A group of MPs will next year evaluate the impact of the Retail Distribution Review (RDR) - with a particular focus on the ban on commission - in what represents the first independent, external probe into the RDR's influence.
The review, to begin in April next year, will be spearheaded by the Treasury Select Committee (TSC), whose 13 MP representatives will examine written submissions and carry out face-to-face interviews.
It will invite all stakeholders, including financial advisers, to submit evidence. It will also take into account the views of the Financial Conduct Authority (FCA), which is carrying out its own three-pronged review into RDR, as well as those of adviser bodies such as the Association of Professional Financial Advisers (APFA).
Conservative MP and TSC member Mark Garnier said there would be a review at an event organised by New City Initiative on banking reform in the House of Commons on Wednesday.
The RDR, which came into force on 31 December last year, changed the advisory landscape, introducing higher minimum qualifications, banning the payment of commission on retail investment business and re-shaping what it means to be 'independent'.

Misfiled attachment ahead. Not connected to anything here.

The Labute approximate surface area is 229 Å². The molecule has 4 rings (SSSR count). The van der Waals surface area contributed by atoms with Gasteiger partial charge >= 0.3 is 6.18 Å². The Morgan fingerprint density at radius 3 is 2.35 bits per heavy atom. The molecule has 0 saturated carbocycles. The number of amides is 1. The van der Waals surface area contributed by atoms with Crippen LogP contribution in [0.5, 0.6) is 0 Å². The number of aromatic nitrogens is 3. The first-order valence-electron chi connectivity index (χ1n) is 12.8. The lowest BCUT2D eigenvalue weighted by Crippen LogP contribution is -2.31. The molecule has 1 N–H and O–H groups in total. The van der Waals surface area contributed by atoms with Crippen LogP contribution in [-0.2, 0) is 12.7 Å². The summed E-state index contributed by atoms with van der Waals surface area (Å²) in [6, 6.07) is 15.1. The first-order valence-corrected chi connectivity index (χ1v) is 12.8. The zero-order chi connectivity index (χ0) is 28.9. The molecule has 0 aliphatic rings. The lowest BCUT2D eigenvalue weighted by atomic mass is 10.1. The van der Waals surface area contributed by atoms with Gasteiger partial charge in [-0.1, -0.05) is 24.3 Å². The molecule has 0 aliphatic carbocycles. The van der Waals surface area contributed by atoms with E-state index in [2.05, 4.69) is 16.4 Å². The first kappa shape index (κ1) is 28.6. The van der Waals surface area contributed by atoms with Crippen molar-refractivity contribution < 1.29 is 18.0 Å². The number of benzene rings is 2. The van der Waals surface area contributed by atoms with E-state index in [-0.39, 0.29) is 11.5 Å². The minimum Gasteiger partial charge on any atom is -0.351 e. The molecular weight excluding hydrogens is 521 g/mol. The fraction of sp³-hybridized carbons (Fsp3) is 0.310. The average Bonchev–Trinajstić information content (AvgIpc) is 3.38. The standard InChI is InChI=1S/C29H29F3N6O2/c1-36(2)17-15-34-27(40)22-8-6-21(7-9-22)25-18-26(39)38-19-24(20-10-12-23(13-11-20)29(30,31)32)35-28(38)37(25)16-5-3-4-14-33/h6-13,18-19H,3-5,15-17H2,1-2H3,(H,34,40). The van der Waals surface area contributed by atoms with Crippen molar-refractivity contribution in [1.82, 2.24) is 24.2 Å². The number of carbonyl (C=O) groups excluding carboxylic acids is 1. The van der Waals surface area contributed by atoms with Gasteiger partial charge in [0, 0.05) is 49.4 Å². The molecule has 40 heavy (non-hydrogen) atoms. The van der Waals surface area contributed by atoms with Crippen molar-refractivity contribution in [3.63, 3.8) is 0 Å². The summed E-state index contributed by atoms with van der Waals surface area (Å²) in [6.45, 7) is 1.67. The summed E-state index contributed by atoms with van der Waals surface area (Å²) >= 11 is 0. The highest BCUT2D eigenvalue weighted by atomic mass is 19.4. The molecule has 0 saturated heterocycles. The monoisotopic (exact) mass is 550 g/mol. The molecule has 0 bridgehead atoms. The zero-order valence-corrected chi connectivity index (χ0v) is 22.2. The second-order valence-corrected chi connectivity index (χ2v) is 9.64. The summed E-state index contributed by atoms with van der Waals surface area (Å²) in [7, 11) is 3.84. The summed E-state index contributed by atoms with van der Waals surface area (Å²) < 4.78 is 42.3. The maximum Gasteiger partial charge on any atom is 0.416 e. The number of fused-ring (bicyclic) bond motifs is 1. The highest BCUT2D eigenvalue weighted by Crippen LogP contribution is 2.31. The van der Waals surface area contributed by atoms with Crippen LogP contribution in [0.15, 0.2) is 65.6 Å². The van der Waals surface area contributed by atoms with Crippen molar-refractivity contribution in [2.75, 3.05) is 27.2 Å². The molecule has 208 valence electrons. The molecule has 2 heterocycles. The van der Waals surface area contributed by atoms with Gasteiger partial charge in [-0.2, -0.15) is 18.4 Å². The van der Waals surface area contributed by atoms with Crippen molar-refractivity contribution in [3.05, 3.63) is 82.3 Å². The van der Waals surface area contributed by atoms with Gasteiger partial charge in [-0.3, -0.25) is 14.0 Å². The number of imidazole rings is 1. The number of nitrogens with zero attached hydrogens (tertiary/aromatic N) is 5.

The impact of the ban on commission will be a central focus of the probe, Garnier said.
He added finding out why many organisations, including a number of banks, have pulled out of offering financial advice is also "crucial".
Garnier, who, alongside Harriett Baldwin, arranged a debate into RDR in the House of Commons in 2010, said: "From what I am seeing, there have been a number of problems [with the RDR]. "Will my constituents be able to access independent financial advice? If not, there is a problem. The RDR has a crucial effect on a huge number of peoples' savings."
Parliament is responsible for overseeing the regulatory decisions made by the FCA, Garnier said.
"The regulator needs to be independent, but ultimately is answerable to parliament," Garnier continued. "What we have to do in parliament is to make sure it is doing what we asked it to in the first place. It is right that the regulator should be independent but equally parliament should hold to account regulators."
The TSC is waiting to begin the review until Spring next year, Garnier said, because its members collectively decided it was too soon to get an accurate view of the "direction of travel" the RDR had taken.
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